Gospel Gazette Online
Volume 20 Number 5 May 2018
Page 9

Counting the Cost

Larry Huggins

In Luke 14, we see a picture of a great multitude following Jesus (vs. 25). The crowds were gathering to hear Him, and they continued to follow Him as He spoke. One could imagine the excitement they felt. However, they apparently were not fully considering what following Jesus meant. Hence, Jesus said to them, “If any man come to me, and hate not his father, and mother, and wife, and children, and brethren, and sisters, yea, and his own life also, he cannot be my disciple. And whosoever doth not bear his cross, and come after me, cannot be my disciple” (Luke 14:26-27). Jesus was informing these people that there is a price to be His disciple. To truly be a disciple of Jesus requires a commitment on our part; we may even lose family members over deciding to follow Jesus. He, then, used two parables to help solidify His teaching on counting the cost of discipleship.

For which of you, intending to build a tower, sitteth not down first, and counteth the cost, whether he have sufficient to finish it? Lest haply, after he hath laid the foundation, and is not able to finish it, all that behold it begin to mock him, Saying, This man began to build, and was not able to finish. Or what king, going to make war against another king, sitteth not down first, and consulteth whether he be able with ten thousand to meet him that cometh against him with twenty thousand? Or else, while the other is yet a great way off, he sendeth an ambassage, and desireth conditions of peace. So likewise, whosoever he be of you that forsaketh not all that he hath, he cannot be my disciple. (Luke 14:28-33)

First, becoming a Christian is illustrated by anyone wanting to build a tower. Building a tower in those days would represent protection, such as protecting a field or a vineyard. The owner would have to stop and count the cost of building such a tower. Jesus said the first thing one must do is sit down and calculate the cost to see if the owner had enough finances to complete it. The question that must be asked is, “How much are you willing to pay?” In answering this question as Christians, we must consider the terms of salvation and how much our souls are worth to us. Jesus said, “For what is a man advantaged, if he gain the whole world, and lose himself, or be cast away?” (Luke 9:25). What are you willing to do so you are saved and remain so? The cost for spiritual life with Jesus is the same for all of us, and that is everything.

Second, the illustration used was one of a king going to war. The king’s land was being invaded, and he had to protect his people. The king had two choices: fight, which means going to war, or make a settlement, which means sending a delegation and making terms of peace. The cost would be great, but can he afford to do nothing? So, he would sit down and decide whether he was strong enough if he went to war; on the surface it seems he was not. Jesus was telling us that we will be fighting against the opposition, which is Satan and his forces, and it will seem that we are outnumbered. However, we must count the cost even in the face of such odds, knowing what is at stake, and that is our souls. We must pay the price if we want peace with God. “Therefore being justified by faith, we have peace with God through our Lord Jesus Christ” (Romans 5:1).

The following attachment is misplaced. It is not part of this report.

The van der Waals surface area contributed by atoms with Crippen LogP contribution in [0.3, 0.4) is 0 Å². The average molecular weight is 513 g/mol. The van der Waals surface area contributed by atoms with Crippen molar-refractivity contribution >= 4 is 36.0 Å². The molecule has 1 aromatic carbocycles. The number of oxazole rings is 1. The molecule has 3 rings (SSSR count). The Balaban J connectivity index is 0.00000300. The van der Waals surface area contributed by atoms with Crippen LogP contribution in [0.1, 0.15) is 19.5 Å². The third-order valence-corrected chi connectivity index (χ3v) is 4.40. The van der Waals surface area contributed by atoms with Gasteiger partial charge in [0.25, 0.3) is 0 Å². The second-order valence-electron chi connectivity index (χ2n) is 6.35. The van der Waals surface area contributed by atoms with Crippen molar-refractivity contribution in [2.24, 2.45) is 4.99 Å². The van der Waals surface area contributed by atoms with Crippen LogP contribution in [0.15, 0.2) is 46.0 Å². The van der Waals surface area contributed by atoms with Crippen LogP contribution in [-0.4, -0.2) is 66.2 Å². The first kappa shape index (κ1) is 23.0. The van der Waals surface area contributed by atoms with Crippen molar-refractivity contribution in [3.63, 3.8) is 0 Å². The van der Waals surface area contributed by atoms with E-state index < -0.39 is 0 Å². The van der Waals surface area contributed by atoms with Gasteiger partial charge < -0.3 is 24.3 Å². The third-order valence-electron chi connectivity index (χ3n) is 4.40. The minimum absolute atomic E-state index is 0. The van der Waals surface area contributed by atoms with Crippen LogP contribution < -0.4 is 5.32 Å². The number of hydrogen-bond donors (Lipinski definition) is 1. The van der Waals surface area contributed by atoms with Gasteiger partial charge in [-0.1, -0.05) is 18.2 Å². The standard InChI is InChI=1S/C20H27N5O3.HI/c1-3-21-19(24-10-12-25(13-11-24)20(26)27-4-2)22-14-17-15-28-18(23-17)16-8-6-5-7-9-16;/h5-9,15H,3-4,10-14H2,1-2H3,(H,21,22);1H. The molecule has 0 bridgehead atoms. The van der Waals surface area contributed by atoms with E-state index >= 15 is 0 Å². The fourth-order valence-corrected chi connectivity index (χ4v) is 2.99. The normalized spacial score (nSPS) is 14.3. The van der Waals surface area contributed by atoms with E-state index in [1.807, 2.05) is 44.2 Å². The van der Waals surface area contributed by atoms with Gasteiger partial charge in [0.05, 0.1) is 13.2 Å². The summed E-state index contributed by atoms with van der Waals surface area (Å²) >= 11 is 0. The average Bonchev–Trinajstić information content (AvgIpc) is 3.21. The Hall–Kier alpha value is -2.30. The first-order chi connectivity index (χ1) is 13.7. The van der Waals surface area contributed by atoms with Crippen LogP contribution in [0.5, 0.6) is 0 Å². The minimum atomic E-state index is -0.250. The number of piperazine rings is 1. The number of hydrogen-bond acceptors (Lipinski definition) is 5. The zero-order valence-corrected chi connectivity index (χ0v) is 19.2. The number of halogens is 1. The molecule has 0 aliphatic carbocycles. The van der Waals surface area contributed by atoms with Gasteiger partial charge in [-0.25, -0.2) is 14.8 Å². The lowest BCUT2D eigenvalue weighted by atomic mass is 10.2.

Finally, Luke 14:33 says, “So likewise,” meaning that Jesus was concluding His thought. Our hope of Heaven was costly for Jesus. “But God commendeth his love toward us, in that, while we were yet sinners, Christ died for us. Much more then, being now justified by his blood, we shall be saved from wrath through him” (Romans 5:8-9). My hope for Heaven will be costly for me, too. “Love not the world, neither the things that are in the world. If any man love the world, the love of the Father is not in him. For all that is in the world, the lust of the flesh, and the lust of the eyes, and the pride of life, is not of the Father, but is of the world. And the world passeth away, and the lust thereof: but he that doeth the will of God abideth for ever” (1 John 2:15-17). There is a great reward in paying the cost.

Then Peter began to say unto him, Lo, we have left all, and have followed thee. And Jesus answered and said, Verily I say unto you, There is no man that hath left house, or brethren, or sisters, or father, or mother, or wife, or children, or lands, for my sake, and the gospel’s, But he shall receive an hundredfold now in this time, houses, and brethren, and sisters, and mothers, and children, and lands, with persecutions; and in the world to come eternal life. (Mark 10:28-30)

Making Biscuits

Ernest S. Underwood

Ernest S. UnderwoodMy wife and I were married 50 years ago on this past March twenty-third [2008]. It wasn’t long before I learned something about her that I had not previously known; her mother had taught her how to make delicious biscuits. She told me that secret was using enough shortening. Well, I decided to surprise her one morning and make the biscuits. Now, I reasoned that if a good dob of shortening made ‘em that good that a double dob would make ‘em that much better. Friends, when they came out of the oven, they would have smashed a foot if they had fallen on it. They were more like hockey pucks than biscuits.

What’s my point? Just this, some things do not work unless the directions are closely followed.

God tell us that He has given us “all things that pertain to life and godliness.” He warned that His Word must not be added to or diminished from. It is perfect as it is. When perverted by additions or subtractions, it will not save. The Message: Don’t add to; don’t take away from the Word of God.

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